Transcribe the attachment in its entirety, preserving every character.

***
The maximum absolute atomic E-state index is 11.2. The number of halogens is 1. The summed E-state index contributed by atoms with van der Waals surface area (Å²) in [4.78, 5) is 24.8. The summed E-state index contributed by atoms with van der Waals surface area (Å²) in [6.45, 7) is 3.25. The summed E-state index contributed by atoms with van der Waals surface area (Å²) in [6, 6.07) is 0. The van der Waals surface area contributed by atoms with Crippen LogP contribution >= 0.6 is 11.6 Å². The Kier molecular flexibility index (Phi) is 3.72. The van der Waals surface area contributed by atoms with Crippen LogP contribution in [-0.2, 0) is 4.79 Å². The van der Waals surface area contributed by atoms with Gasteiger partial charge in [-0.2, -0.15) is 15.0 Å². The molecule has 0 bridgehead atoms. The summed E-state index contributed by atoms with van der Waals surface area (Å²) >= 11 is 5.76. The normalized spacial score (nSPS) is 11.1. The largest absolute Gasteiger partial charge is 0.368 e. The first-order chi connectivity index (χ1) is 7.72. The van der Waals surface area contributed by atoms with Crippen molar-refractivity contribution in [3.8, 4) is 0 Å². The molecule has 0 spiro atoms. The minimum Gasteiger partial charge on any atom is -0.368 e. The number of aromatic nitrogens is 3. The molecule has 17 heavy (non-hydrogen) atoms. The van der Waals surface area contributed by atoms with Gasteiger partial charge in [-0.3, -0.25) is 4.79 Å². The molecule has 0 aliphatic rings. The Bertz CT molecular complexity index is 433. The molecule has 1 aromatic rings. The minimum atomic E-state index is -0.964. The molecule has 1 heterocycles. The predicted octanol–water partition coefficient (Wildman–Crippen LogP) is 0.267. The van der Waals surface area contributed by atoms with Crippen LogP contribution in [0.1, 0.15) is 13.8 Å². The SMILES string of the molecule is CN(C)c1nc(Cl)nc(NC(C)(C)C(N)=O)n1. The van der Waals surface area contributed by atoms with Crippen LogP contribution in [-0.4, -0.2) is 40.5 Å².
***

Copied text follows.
The maximum absolute atomic E-state index is 11.2. The number of halogens is 1. The summed E-state index contributed by atoms with van der Waals surface area (Å²) in [4.78, 5) is 24.8. The summed E-state index contributed by atoms with van der Waals surface area (Å²) in [6.45, 7) is 3.25. The summed E-state index contributed by atoms with van der Waals surface area (Å²) in [6, 6.07) is 0. The van der Waals surface area contributed by atoms with Crippen LogP contribution >= 0.6 is 11.6 Å². The Kier molecular flexibility index (Phi) is 3.72. The van der Waals surface area contributed by atoms with Crippen LogP contribution in [-0.2, 0) is 4.79 Å². The van der Waals surface area contributed by atoms with Gasteiger partial charge in [-0.2, -0.15) is 15.0 Å². The molecule has 0 bridgehead atoms. The summed E-state index contributed by atoms with van der Waals surface area (Å²) >= 11 is 5.76. The normalized spacial score (nSPS) is 11.1. The largest absolute Gasteiger partial charge is 0.368 e. The first-order chi connectivity index (χ1) is 7.72. The van der Waals surface area contributed by atoms with Crippen molar-refractivity contribution in [3.8, 4) is 0 Å². The molecule has 0 spiro atoms. The minimum Gasteiger partial charge on any atom is -0.368 e. The number of aromatic nitrogens is 3. The molecule has 17 heavy (non-hydrogen) atoms. The van der Waals surface area contributed by atoms with Gasteiger partial charge in [-0.3, -0.25) is 4.79 Å². The molecule has 0 aliphatic rings. The Bertz CT molecular complexity index is 433. The molecule has 1 aromatic rings. The minimum atomic E-state index is -0.964. The molecule has 1 heterocycles. The predicted octanol–water partition coefficient (Wildman–Crippen LogP) is 0.267. The van der Waals surface area contributed by atoms with Crippen LogP contribution in [0.1, 0.15) is 13.8 Å². The SMILES string of the molecule is CN(C)c1nc(Cl)nc(NC(C)(C)C(N)=O)n1. The van der Waals surface area contributed by atoms with Crippen LogP contribution in [-0.4, -0.2) is 40.5 Å².